Derek Crowe is a Yukon-based photographer who has chronicled adventure across the circumpolar north since 2000. Derek’s images have been featured in publications such as Outside, Canadian Geographic, Globe and Mail, Boston Herald, London Times, Mountain Bike UK and Pinkbike.com. He has also assisted on National Geographic feature stories.
In 2007, Derek won the prestigious Northern Lights Award in Travel Photography for his coverage of the Yukon Quest International Sled Dog Race, a 1600 kilometre endurance event through the rugged wilderness of the Yukon and Alaska. For three years, Derek travelled the entire length of trail by snow machine, bush plane and ski, enduring -40C temperatures and blizzards.
In 2010, Derek was awarded a Guinness World Record for the world’s longest Arctic unsupported snow-kiting expedition. Along with fellow Canadian Devon McDiarmaid and British adventurer Adrian Hayes he travelled for 67 days during the summer of 2009 using the power of the wind to ski from Greenland’s southern Atlantic coast all the way to the Arctic coast, then back across to the west coast.
In 2012, he switched completely to Panasonic’s Lumix system. Frustrated by the size and bulk of conventional DSLR’s he selected Lumix for it’s weight, form factor and image quality.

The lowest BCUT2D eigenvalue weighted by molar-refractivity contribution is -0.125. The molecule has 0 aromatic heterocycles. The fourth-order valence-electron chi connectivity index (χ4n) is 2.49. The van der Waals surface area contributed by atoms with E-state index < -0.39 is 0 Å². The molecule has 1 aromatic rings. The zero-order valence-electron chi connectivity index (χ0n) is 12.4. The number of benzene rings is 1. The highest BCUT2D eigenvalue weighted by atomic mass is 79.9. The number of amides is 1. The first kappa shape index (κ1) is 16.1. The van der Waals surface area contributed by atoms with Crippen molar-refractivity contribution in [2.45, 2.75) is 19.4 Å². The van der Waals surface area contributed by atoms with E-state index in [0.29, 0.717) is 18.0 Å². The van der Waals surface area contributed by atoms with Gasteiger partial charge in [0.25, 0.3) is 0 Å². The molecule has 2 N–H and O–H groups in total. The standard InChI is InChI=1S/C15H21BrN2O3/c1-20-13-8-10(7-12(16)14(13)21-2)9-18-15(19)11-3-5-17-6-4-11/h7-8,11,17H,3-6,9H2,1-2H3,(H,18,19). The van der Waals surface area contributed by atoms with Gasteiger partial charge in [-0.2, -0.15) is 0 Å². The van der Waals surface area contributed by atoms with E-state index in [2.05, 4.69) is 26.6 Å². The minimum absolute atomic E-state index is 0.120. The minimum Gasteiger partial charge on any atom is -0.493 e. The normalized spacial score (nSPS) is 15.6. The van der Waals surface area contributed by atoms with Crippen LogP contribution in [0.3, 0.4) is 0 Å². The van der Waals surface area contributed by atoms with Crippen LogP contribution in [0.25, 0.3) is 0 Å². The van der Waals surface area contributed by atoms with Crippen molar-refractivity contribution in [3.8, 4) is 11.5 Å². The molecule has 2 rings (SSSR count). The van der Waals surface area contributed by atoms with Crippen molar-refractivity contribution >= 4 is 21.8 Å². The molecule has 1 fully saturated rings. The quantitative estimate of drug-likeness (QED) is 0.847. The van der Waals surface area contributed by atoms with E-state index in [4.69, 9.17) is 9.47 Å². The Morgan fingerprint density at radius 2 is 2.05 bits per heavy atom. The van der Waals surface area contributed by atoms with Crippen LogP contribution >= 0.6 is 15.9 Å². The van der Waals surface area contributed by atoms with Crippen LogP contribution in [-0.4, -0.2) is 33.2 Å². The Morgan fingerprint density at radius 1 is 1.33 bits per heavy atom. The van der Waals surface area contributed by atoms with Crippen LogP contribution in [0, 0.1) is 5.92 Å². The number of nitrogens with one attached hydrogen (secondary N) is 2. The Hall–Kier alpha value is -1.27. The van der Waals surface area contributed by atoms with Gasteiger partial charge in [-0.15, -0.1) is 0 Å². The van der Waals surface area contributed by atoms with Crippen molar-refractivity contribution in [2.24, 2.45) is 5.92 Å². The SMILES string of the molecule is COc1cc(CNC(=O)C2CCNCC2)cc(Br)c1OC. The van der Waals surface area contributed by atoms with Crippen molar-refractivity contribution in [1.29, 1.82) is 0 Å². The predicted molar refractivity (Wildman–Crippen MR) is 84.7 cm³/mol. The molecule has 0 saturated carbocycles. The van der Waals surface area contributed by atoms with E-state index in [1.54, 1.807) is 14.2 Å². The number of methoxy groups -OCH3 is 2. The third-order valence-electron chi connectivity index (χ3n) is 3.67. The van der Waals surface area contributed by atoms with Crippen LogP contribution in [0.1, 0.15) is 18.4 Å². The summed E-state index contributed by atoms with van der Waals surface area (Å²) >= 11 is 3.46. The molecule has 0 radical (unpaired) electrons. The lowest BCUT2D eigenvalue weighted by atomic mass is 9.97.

In 2015, Derek became the first Yukoner in 100 years to travel the length of the gold-rush era overland trail by bicycle from Whitehorse to Dawson City a distance of 700km. Despite temperatures as low as -45c he recorded the journey with a Lumix TS5 for publication in Pinkbike.com, the world largest cycling media outlet. His experiences were also featured on CBC radio “The Story from Here”.
A former pro-elite cyclist, Derek’s love of mountain biking has also spun another career direction: mentoring aboriginal youth building trails for tourism in Carcross, Yukon. His photographs and writing on this subject are featured in the January 2016 issue of Lithographica.